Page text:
The Landlord Tenant Relationship
Rights, Responsibilities, and Remedies
Arizona Landlord Tenant Law
The Arizona Residential Landlord and Tenant Act (ARLTA)is the law governing most private, residential, rental agreements. In other words, the ARLTA provides tenants and landlords with rights, obligations and remedies in the rental relationship. Copies of the ARLTA are available at the Secretary of State’s web site and Community Legal Services. If you are experiencing housing problems, contact a legal aid group in your area.
Protecting Your Rights
Keeping Receipts and Notices
The inability to prove the truth is the most common problem tenants face when issues arise in their relationships with landlords. In order to better protect your rights, keep copies of all payments and notices exchanged between your landlord and yourself. Additionally, require your landlord to put all agreements in a writing s/he signs and dates. If you anticipate a problem, try to get additional evidence, such as witnesses or photographs.
Landlords may evict tenants for a variety of reasons, however, all eviction notices must be in writing. The amount of time a tenant has to either vacate the premises or fix the problem, if possible, is dependent upon the type of eviction. For example, if it is discovered you have an unauthorized pet, the landlord could give you 10 days to either vacate the premises or get rid of the pet. If the problem involves such things as criminal activity or threatening other residents or apartment staff, the required notice to vacate is 24 hours and there is no opportunity to fix the problem. Once an eviction notice is given, there is a very short period of time, sometimes as little as 2 days, before a trial may be held. If you receive an eviction notice, you are encouraged to seek legal assistance as soon as possible.
Obligations of Your Landlord
Landlords may require tenants to pay a deposit when they begin renting. The security deposit cannot be more than one and a half times your monthly rent and must state in writing any deposits which are non-refundable.
Landlords must provide several things in exchange for rental payments. One of the most basic and important requirements is that your landlord provide you and your family with a healthy and safe living environment. Your living environment includes your apartment or home, and any common areas the landlord owns and holds open to residents.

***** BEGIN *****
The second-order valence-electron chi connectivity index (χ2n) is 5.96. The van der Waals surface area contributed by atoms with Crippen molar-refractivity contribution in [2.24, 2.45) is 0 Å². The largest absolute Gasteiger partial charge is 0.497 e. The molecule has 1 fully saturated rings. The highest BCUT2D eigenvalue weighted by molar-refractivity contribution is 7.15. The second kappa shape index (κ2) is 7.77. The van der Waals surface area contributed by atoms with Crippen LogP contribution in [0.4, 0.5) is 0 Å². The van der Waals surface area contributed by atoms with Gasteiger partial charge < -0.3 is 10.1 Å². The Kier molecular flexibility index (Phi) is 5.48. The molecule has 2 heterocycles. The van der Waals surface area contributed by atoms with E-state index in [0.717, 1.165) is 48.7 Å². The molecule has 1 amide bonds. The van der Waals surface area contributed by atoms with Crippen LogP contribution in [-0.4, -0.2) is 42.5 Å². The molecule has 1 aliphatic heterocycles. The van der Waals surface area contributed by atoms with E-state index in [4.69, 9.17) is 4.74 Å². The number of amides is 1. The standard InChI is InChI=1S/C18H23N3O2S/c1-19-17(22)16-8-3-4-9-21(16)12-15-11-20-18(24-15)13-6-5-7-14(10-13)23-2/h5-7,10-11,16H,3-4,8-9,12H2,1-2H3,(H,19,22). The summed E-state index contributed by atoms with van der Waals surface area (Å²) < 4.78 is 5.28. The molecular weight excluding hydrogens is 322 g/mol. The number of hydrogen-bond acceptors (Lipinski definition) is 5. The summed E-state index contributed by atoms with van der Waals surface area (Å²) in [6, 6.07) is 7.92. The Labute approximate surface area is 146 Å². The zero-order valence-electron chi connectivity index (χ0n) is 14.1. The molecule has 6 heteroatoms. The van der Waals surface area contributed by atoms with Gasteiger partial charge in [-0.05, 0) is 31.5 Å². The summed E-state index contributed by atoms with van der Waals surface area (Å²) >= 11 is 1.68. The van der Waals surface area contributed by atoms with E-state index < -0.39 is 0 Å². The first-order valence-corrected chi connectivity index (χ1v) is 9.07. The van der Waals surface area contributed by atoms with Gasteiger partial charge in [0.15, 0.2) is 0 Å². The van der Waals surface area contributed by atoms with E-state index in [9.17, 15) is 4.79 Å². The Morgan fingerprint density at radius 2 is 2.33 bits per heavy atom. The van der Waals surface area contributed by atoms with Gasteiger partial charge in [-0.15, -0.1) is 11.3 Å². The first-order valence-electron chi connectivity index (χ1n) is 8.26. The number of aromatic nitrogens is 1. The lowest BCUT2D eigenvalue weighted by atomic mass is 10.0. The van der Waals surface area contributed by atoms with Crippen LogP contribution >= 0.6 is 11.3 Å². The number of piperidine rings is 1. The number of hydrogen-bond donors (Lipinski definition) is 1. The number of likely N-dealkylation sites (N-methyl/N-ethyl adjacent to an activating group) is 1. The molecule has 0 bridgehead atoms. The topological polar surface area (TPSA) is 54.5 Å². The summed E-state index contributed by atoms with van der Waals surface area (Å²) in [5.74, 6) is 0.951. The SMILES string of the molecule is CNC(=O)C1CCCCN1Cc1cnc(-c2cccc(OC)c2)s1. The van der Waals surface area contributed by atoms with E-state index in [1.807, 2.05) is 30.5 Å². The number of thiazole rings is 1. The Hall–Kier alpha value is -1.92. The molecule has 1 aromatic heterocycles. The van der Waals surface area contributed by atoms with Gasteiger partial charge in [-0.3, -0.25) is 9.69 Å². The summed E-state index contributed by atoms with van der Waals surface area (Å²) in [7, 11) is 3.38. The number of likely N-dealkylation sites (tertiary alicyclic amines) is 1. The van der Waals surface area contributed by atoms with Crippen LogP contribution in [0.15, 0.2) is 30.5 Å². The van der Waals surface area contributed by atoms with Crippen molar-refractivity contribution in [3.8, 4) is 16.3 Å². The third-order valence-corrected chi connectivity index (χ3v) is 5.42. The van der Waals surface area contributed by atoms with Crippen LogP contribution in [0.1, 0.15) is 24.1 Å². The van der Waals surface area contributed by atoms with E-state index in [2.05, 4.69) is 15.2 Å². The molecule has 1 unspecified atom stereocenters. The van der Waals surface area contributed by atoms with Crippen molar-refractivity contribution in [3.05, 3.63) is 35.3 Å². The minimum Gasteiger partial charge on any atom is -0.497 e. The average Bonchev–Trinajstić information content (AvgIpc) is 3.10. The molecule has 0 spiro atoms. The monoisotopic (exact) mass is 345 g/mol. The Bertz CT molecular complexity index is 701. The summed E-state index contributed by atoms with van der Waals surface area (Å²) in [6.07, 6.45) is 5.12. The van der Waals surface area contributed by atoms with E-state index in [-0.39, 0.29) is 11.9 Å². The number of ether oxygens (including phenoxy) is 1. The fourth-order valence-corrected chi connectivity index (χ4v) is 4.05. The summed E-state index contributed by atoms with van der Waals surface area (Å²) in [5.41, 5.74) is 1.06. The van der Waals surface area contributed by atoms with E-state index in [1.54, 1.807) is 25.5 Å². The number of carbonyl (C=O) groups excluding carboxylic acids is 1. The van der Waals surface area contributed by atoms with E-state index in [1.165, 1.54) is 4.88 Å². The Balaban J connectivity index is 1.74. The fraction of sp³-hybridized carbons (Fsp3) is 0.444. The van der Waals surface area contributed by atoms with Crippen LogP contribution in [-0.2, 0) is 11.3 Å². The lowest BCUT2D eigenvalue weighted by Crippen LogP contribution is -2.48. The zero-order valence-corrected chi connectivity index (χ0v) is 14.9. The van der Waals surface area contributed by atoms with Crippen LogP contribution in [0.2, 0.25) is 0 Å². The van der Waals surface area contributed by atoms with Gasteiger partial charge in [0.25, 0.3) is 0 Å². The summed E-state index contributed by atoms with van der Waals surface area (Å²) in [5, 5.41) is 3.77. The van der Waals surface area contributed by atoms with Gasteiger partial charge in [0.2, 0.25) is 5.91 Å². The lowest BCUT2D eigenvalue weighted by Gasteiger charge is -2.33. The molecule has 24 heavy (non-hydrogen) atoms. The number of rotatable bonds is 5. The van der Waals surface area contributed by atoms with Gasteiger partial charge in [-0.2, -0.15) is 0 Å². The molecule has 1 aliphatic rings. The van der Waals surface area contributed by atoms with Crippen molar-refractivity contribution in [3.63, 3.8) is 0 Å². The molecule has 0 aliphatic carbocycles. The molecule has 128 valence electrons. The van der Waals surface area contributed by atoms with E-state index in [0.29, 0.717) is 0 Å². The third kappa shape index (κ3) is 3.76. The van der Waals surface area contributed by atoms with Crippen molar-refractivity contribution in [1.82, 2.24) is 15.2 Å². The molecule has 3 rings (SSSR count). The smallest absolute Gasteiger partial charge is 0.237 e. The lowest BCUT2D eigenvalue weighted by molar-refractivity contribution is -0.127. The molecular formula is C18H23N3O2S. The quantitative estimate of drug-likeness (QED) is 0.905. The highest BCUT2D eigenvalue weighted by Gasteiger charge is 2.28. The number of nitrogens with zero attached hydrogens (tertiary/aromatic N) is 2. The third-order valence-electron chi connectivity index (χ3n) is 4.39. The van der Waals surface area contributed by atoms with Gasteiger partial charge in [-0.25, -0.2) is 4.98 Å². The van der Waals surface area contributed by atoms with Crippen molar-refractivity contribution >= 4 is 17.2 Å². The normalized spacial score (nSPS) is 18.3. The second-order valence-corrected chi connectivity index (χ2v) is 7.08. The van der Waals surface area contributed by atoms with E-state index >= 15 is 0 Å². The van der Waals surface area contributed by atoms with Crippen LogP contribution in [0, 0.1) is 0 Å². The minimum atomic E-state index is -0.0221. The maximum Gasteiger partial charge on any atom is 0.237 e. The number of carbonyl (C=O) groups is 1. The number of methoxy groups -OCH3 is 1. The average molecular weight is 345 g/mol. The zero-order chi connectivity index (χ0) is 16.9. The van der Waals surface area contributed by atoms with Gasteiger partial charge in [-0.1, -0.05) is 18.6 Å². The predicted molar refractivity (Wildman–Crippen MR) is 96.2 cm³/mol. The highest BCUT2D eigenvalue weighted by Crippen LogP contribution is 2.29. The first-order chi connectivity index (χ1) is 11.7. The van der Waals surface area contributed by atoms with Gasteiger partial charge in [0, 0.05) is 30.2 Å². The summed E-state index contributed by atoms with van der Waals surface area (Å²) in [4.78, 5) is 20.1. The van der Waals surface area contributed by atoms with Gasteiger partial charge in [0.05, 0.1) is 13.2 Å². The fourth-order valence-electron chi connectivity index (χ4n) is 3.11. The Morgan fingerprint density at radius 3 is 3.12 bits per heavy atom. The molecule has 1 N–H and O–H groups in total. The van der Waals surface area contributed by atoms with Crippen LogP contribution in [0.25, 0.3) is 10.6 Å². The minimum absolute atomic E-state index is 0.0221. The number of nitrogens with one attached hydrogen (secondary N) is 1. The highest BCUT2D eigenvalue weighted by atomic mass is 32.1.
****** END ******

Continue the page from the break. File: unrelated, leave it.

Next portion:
Things Your Landlord Must Provide
The law specifically states:
- Your landlord must keep all appliances, which they supply, in working order.
- Your landlord must provide you with a way to dispose of garbage.
- Your landlord must make it possible for you to receive running water, including hot water.
- Your landlord must supply everything they promised in the lease. They can only shut off your utilities in a few very limited situations.
If you rent a home, your landlord and yourself can agree that you will perform the maintenance on the property. You must, however, be given some consideration, such as being paid or having your rent reduced.
Repairs Costing Less Than ½ Month’s Rent or $300
If a rental unit is in need of minor repair(s), and the damage(s) were not caused by the tenant, tenant’s family or guests, the landlord will probably be responsible for making the repair(s). The law requires you first give your landlord written notice of the problem, stating the landlord has 10 days to make the repair(s). If the landlord fails to make the repair(s) after 10 days and the cost of the repair(s) will be less than the greater of ½ month’s rent or $300, you must hire a licensed contractor and get a lien release and either forward the bill to your landlord or pay for the repair yourself and deduct it from your next rental payment. A copy of the bill and the lien release must be included with your rent.